Housing Starts Soared in July - Homebuilder Stocks Advance

Housing starts soared in July. Americans are leaving cities for suburbs and rural areas that they consider safer from the covid-19 pandemic.
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The housing market continued to sizzle amid the pandemic: U.S. housing starts soared 22.6% in July from June and 23.4% from July 2019.

The numbers reflect the decisions by many Americans to leave cities for suburbs and rural areas that they consider safer from the coronavirus pandemic.

And investors liked the numbers, pushing up homebuilder stocks.

Housing starts came in at a seasonally adjusted annual rate of 1.496 million units last month, up from a revised 1.2-million-unit pace in June. June was originally tabbed at 1.186 million units.

Economists polled by Reuters forecast that July starts would total 1.24 million units.

Housing permits in July continued to percolate, too, climbing 18.8% from June and 9.4% from July 2019.

“The economic rebound continues,” Kathy Jones, chief income strategist at Schwab, wrote on Twitter. 

“Housing starts and permits at 1.5 million: well above expectations. People are moving and household formation picking up. Those are good signs.”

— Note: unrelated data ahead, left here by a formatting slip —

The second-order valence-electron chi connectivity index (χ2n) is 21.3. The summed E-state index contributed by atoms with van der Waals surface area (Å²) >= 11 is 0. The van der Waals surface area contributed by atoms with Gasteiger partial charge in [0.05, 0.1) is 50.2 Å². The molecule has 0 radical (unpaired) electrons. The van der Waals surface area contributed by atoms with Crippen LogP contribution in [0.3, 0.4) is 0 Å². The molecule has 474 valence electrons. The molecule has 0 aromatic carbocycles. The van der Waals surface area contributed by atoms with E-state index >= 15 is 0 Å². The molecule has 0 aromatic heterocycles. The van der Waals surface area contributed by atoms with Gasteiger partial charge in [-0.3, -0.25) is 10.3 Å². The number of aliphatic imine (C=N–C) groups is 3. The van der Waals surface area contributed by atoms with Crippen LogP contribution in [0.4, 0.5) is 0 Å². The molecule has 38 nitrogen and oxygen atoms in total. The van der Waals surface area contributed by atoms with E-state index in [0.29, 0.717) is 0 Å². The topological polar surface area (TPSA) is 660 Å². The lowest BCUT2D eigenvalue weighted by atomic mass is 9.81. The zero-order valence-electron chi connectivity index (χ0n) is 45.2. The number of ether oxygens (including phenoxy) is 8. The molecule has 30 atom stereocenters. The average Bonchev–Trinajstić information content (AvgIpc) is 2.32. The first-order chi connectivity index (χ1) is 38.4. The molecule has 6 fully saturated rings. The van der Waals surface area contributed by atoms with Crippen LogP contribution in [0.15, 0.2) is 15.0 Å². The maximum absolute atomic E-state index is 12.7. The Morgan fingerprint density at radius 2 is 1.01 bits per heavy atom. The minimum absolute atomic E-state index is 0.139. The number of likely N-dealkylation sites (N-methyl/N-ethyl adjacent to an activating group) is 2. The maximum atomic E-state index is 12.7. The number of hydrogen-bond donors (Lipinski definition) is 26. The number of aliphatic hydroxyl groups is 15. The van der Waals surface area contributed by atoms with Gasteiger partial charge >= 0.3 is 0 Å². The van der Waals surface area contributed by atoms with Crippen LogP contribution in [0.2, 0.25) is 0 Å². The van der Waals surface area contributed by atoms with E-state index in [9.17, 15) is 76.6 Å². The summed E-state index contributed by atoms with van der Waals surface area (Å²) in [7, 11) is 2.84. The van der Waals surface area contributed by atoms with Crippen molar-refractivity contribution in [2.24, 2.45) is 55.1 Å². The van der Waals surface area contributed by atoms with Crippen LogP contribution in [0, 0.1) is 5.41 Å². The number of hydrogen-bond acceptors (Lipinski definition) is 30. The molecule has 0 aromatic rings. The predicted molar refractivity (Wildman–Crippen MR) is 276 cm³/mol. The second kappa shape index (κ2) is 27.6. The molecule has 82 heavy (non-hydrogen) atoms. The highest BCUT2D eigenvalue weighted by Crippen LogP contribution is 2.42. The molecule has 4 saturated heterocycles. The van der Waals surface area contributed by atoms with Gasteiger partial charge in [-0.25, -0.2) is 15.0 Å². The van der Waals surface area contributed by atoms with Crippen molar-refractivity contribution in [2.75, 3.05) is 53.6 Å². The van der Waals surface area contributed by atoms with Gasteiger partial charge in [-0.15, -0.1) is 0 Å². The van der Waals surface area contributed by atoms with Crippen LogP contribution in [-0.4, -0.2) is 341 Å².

The biggest homebuilder ETF, iShares US Home Construction  (ITB) - Get Report, at last check rose 0.7% to $56.05. It jumped 25% year to date through Monday.

As for individual homebuilder stocks, at last check:

D.R. Horton  (DHI) - Get Report shares were at $73.76, up 0.6%. They have rise 39% year to date; 

Lennar  (LEN) - Get Report shares were at $78.06, up 1.3%. They have jumped 38% year to date; 

NVR  (NVR) - Get Report shares were at $4,195, up 1.2%. They have gained 9% year to date, and

Toll Brothers  (TOL) - Get Report shares were at $43.13, up 2.3%. They've added 6.7% year to date.

Morningstar analyst Brian Bernand wrote in a commentary last month that “D.R. Horton delivered an excellent fiscal-third-quarter performance, which we view as more proof that housing market fundamentals in the United States have remained strong despite the coronavirus pandemic.”